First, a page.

A resume is a brief summary of your professional qualifications designed to get you an interview. At initial screening, employers may spend less than 30 seconds reviewing your resume; therefore, the information must be conveyed in a clear, well‐organized style. It is imperative that your resume is flawless.
Just Getting Started?
Before you start designing your resume, review your educational and professional history. Open a blank document on your computer and type up a list of everything you’ve done that might be useful to any employer, someday. This document will be your “running resume.” We strongly encourage you not to use a template.
- Education: institution, degree, major, minor, concentration, GPA, study abroad, honor/awards, SIP, ICRP, etc.
- Experience: employment, internships/externships, volunteer work, research projects, etc.
- Activities: athletics, campus organizations, volunteer work, skill summaries, etc.
Next, open a new, blank document. Look at the description of the opportunity to which you are applying, and make choices about what to include or exclude from your running resume, based on the particular skills you want to emphasize. Ask yourself:
- Who is my intended audience and what are they looking for?
- What are four or five personal attributes I want to convey to this potential employer?
Basic Tips for Resume Crafting:
- Keep finished product to one page:
- Keep a longer “running resume” on your computer/in the cloud for reference
- Keep margins .5 inch to 1 inch
- Use fonts that are easy to read
- Keep formatting consistent throughout, including dates, hyphens, italics, punctuation
- Spell out “Bachelor of Arts (B.A.), Kalamazoo College”
- Everyone from K is getting a B.A. no matter your major
- Include year of graduation but not starting year
- Quantify accomplishments using Challenge/Action/Result method
- Start bullet points with verbs and keep them concise
- Use language stated in job description, qualifications, etc.
- Tailor your resume to the job to which you are applying
- Telephone voicemail greeting
- Using a professional email address
- The use of a physical address:
- Yes: If you are doing a local search, you may want to include it
- No: A current address may be viewed as a relocation challenge
- Using your LinkedIn URL in your contact section if your LinkedIn profile is complete
- Including study abroad. Your experience may set you apart from other candidates. Learn more about Including Study Abroad in Your Resume.
- Include an objective statement
- Include a separate “campus” and “home” physical address
- Label “phone” or “email address”
- Say “references available upon request”
- Include soft skills (such as “team player” or “creative”) in a Skills section, instead show soft skills in experience descriptions
- Use a template (Templates can make editing very difficult. If you have a format you like, use the idea, not the template.)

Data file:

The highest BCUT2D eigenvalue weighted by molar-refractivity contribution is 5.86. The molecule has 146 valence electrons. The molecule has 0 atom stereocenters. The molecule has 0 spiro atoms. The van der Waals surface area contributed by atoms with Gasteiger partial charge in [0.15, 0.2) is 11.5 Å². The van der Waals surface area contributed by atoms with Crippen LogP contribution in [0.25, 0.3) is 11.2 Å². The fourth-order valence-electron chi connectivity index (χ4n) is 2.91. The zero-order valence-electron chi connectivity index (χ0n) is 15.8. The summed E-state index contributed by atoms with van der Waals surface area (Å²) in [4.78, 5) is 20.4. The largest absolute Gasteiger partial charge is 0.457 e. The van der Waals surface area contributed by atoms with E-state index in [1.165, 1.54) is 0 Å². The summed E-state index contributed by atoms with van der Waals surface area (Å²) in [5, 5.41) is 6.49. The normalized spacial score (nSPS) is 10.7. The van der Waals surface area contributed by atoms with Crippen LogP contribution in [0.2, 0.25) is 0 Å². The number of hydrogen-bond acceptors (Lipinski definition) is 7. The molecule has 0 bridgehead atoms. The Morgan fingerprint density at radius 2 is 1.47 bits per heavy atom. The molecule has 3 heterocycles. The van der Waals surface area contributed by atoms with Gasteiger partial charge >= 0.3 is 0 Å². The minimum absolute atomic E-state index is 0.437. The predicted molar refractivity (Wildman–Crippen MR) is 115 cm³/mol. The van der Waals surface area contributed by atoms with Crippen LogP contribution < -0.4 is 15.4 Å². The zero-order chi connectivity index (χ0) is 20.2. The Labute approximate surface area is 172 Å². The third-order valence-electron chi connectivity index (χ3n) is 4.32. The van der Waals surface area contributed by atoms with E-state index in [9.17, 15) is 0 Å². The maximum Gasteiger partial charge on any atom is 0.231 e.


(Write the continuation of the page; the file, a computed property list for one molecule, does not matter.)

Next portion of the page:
- Use columns, text boxes, or tables, which are hard for an ATS (Applicant Tracking System) to read
- Bullets you can’t create with your keyboard
- Serif fonts (may not be read by some older ATS systems)
- Use personal pronouns
- Submit in .pdf if the employer might be using an Applicant Tracking System
- It will look like a picture and the system will not be able to read it
Have a basic resume and want to tailor it to your field of interest or application? Come to the CCPD for help. You should know that advice on resumes varies by industry and changes as fast as the job market is changing. Articles below offer up-to-date, wide-ranging, and sometimes-conflicting advice from industry professionals:
- The Resume Revolution: new trends to get noticed now
- 43 Resume Tips That Will Help You Get Hired
- How To Make Robot Friendly Resume
- Can Beautiful Design Make Your Resume Stand Out?
- Is a creative resume right for your industry?
The CCPD Cover Letter Guide includes information on creating cover letters as well as a job description and cover letter written specifically for that job description. It’s important to create a cover letter that is tailored to the position for which you are applying. Come to the CCPD for help. Articles below offer often-conflicting advice from industry professionals:
- The 8 Cover Letters You Need to Read Now
- A real-life example of a great cover letter (with before and after versions!)
- How to Write a Cover Letter: 31 Tips You Need to Know
In the United States and Canada, curriculum vitae (Latin for “the course of a life”), or “CV” in common parlance, refers to a document that describes an academic’s educational background and professional experience. It is often thought of as something like an academic’s résumé, with the important difference that the CV is typically comprehensive (and therefore long) and a resume is selective (and short). A copy of your CV will frequently be requested when applying for academic jobs, grants, or conferences. As with resumes, advice on CV’s varies. Here are several links to helpful articles on CV creation, along with helpful samples: